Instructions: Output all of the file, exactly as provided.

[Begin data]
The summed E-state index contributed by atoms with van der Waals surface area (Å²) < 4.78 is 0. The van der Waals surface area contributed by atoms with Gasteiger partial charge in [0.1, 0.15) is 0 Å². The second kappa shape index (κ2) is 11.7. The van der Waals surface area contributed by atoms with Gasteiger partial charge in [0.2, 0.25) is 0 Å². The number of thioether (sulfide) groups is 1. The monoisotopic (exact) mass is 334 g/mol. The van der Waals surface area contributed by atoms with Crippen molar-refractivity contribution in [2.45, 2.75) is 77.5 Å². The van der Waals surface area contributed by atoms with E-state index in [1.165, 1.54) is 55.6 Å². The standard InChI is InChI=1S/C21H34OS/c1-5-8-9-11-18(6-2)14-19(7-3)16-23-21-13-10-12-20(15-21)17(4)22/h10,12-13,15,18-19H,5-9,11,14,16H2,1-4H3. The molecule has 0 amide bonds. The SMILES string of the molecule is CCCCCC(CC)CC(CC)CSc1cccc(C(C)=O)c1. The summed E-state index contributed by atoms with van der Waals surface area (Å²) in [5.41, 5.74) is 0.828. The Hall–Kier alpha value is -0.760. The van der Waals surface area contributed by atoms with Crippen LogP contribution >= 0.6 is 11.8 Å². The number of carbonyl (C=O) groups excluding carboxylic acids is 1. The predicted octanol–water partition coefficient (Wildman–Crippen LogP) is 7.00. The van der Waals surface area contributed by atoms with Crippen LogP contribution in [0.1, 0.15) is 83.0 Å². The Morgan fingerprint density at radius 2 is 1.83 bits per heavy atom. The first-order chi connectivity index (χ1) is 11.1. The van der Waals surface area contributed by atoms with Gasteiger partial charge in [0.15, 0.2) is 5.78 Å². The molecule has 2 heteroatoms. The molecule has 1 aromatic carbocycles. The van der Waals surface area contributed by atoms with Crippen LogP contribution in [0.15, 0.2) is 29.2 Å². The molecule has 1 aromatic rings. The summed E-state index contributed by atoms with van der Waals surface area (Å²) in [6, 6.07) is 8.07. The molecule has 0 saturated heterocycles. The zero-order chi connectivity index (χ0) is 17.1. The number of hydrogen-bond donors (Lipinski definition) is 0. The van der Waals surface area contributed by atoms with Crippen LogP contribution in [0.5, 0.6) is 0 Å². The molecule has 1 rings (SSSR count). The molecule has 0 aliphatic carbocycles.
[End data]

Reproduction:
The summed E-state index contributed by atoms with van der Waals surface area (Å²) < 4.78 is 0. The van der Waals surface area contributed by atoms with Gasteiger partial charge in [0.1, 0.15) is 0 Å². The second kappa shape index (κ2) is 11.7. The van der Waals surface area contributed by atoms with Gasteiger partial charge in [0.2, 0.25) is 0 Å². The number of thioether (sulfide) groups is 1. The monoisotopic (exact) mass is 334 g/mol. The van der Waals surface area contributed by atoms with Crippen molar-refractivity contribution in [2.45, 2.75) is 77.5 Å². The van der Waals surface area contributed by atoms with E-state index in [1.165, 1.54) is 55.6 Å². The standard InChI is InChI=1S/C21H34OS/c1-5-8-9-11-18(6-2)14-19(7-3)16-23-21-13-10-12-20(15-21)17(4)22/h10,12-13,15,18-19H,5-9,11,14,16H2,1-4H3. The molecule has 0 amide bonds. The SMILES string of the molecule is CCCCCC(CC)CC(CC)CSc1cccc(C(C)=O)c1. The summed E-state index contributed by atoms with van der Waals surface area (Å²) in [5.41, 5.74) is 0.828. The Hall–Kier alpha value is -0.760. The van der Waals surface area contributed by atoms with Crippen LogP contribution >= 0.6 is 11.8 Å². The number of carbonyl (C=O) groups excluding carboxylic acids is 1. The predicted octanol–water partition coefficient (Wildman–Crippen LogP) is 7.00. The van der Waals surface area contributed by atoms with Crippen LogP contribution in [0.1, 0.15) is 83.0 Å². The Morgan fingerprint density at radius 2 is 1.83 bits per heavy atom. The first-order chi connectivity index (χ1) is 11.1. The van der Waals surface area contributed by atoms with Gasteiger partial charge in [0.15, 0.2) is 5.78 Å². The molecule has 2 heteroatoms. The molecule has 1 aromatic carbocycles. The van der Waals surface area contributed by atoms with Crippen LogP contribution in [0.15, 0.2) is 29.2 Å². The molecule has 1 aromatic rings. The summed E-state index contributed by atoms with van der Waals surface area (Å²) in [6, 6.07) is 8.07. The molecule has 0 saturated heterocycles. The zero-order chi connectivity index (χ0) is 17.1. The number of hydrogen-bond donors (Lipinski definition) is 0. The van der Waals surface area contributed by atoms with Crippen LogP contribution in [0.5, 0.6) is 0 Å². The molecule has 1 rings (SSSR count). The molecule has 0 aliphatic carbocycles.